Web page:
From this great council the Onondaga would earn the title of the Central Fire-Keepers of the Iroquois Confederacy.
Historians in the 20th century argued that the Iroquois League was formed around 1450. In the Iroquois oral histories however the formation of their confederacy is far older to around the time of 1142.
For the longest time historians didn’t believe that this could have been possible but recent archeological evidence demonstrates that the Onondaga started large scale building around the year of 1142. This coincides with their oral histories.
As such one of the 6 nations of the Iroquois Confederacy was the Onondaga.
|Further Reading||Mohawk: The 3 Things This Native Tribe Was Known For|
Another one of the 6 nations in the Iroquois Confederacy was the Mohawk tribe. This tribe is one of the most famous from movie adaptations. However, their history is far more interesting.
The Mohawk were the guardians of the eastern door of the Iroquois Confederacy. As such they would develop some of the most respected and feared warriors of North America.
Stories detail Mohawk warriors and chiefs building body armor to repel arrows.
Within the Iroquois Confederacy the Mohawk tribe was seen as honorable and economic. Their native name is Kanienʼkehá꞉ka which translates to “People of the Flint.” This along with archeological evidence demonstrates a strong economy within the Mohawk nation.
However, it was their reputation as warriors that cemented the Mohawk legacy. Directly to the east of the Mohawk was an ancient rival, the Mahican tribe. These Mahican’s would call the Mohawk people Maw Unk Lin which translates to “Bear People.”
From French reports we know that the Mohawk people had warriors which towered above the rest of the tribes. These warriors were extremely strong and confident in their abilities. The French were the first Europeans to encounter the Mohawk and the reports we have are of towering fighters who showed no fear.
This fighting spirit would continue into the American Revolution where the Mohawk fought on both sides of the conflict. Their military prowess was highly respected by both the British and British Colonists.
In fact a Mohawk warrior named Joseph Louis Cook would become a Lieutenant Colonel in the Continental Army, becoming the highest ranking native American during the conflict.
As such the Mohawk tribe was one of the six nations of the Iroquois Confederacy.
In 1722 the ancient Iroquois nation of the Tuscarora traveled north from the Carolina’s into the Iroquois Territory. This migration was triggered by the 1711-1713 conflict known as the Tuscarora War between the English Colonists and the Tuscarora.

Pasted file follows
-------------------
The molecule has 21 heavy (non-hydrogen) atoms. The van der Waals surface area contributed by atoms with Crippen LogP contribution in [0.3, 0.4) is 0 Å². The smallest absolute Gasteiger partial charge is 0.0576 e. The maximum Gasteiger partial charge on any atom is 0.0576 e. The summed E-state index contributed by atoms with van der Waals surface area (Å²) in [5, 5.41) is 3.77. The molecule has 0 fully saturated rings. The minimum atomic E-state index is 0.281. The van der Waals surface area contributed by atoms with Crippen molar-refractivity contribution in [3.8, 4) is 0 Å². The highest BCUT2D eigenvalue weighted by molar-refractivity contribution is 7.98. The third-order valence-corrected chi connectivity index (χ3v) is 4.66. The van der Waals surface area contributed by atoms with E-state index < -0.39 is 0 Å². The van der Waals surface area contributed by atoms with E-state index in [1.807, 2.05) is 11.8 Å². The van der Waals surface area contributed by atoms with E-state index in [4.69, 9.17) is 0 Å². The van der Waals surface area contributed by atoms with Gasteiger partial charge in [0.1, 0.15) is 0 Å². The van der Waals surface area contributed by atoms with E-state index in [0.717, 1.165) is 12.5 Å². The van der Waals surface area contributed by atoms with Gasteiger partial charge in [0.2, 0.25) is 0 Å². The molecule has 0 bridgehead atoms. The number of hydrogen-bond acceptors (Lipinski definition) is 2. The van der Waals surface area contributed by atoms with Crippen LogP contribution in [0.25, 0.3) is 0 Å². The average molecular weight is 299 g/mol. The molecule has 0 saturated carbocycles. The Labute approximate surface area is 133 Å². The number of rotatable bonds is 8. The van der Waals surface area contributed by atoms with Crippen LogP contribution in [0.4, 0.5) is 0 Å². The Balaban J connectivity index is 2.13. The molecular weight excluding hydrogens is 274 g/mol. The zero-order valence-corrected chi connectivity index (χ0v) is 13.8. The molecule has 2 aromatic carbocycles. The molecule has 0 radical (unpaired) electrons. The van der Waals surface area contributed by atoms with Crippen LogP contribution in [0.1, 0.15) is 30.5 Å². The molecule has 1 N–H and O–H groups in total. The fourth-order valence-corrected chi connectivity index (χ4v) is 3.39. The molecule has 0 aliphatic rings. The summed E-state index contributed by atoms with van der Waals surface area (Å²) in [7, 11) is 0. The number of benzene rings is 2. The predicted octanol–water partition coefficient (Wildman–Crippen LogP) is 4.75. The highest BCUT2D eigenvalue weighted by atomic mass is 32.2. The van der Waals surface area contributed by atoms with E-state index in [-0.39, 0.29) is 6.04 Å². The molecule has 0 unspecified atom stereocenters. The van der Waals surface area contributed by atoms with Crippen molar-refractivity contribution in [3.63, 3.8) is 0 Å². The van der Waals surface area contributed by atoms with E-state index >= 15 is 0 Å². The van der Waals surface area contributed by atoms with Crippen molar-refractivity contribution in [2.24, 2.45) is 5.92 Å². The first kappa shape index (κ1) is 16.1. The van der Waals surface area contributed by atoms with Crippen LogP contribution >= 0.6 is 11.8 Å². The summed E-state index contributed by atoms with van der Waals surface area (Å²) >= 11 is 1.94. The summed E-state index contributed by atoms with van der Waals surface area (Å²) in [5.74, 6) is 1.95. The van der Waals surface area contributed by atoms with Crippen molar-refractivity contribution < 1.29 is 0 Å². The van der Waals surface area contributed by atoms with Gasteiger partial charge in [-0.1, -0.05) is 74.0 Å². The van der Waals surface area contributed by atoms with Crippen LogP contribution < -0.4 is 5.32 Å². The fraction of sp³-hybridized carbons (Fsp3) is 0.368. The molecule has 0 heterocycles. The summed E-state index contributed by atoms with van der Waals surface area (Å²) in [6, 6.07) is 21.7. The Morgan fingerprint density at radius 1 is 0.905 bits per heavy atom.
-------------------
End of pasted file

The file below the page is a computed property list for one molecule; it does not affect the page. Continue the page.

The Tuscarora are believed to have left the lands of the Iroqoius sometime around the 12th or 13th centuries. Here they would migrate south to modern day Virginia and North Carolina.
Sometime around 1720 the Tuscarora would leave Virginia and North Carolina and migrate back and join the Iroquois Confederacy. After being sponsored by the Oneida the Tuscarora were allowed to join the confederacy.
Not much is known about the ancient Tuscarora. Historians estimate that at their peak they had 24 large towns and had a standing army of around 6,000 warriors. This would probably indicate that the population of the Tuscarora during the 16th and 17th century was around 60,000-80,000. Making them one of the most powerful tribes in North America.
However, after a century of fighting with the British Colonists the Tuscarora would return to the Iroquois Lands and be welcomed openly as another nation.
As such the Tuscarora are the 6th nation of the Iroquois Confederacy.
There you have it; an entire article on the 6 nations that make up the Iroquois Confederacy.
Iroquois history is a fascinating subject. From 1900 up to around 1990 most historians failed to understand the importance of oral history to native American culture. As a result of this historians failed to date the Iroquois Confederacy accurately. More than likely the Iroquois Confederacy was formed around the year 1142 instead of 1450.
Here at The History Ace I strive to publish the best history articles on the internet. If you enjoyed this article then subscribe to the newsletter and share around the internet.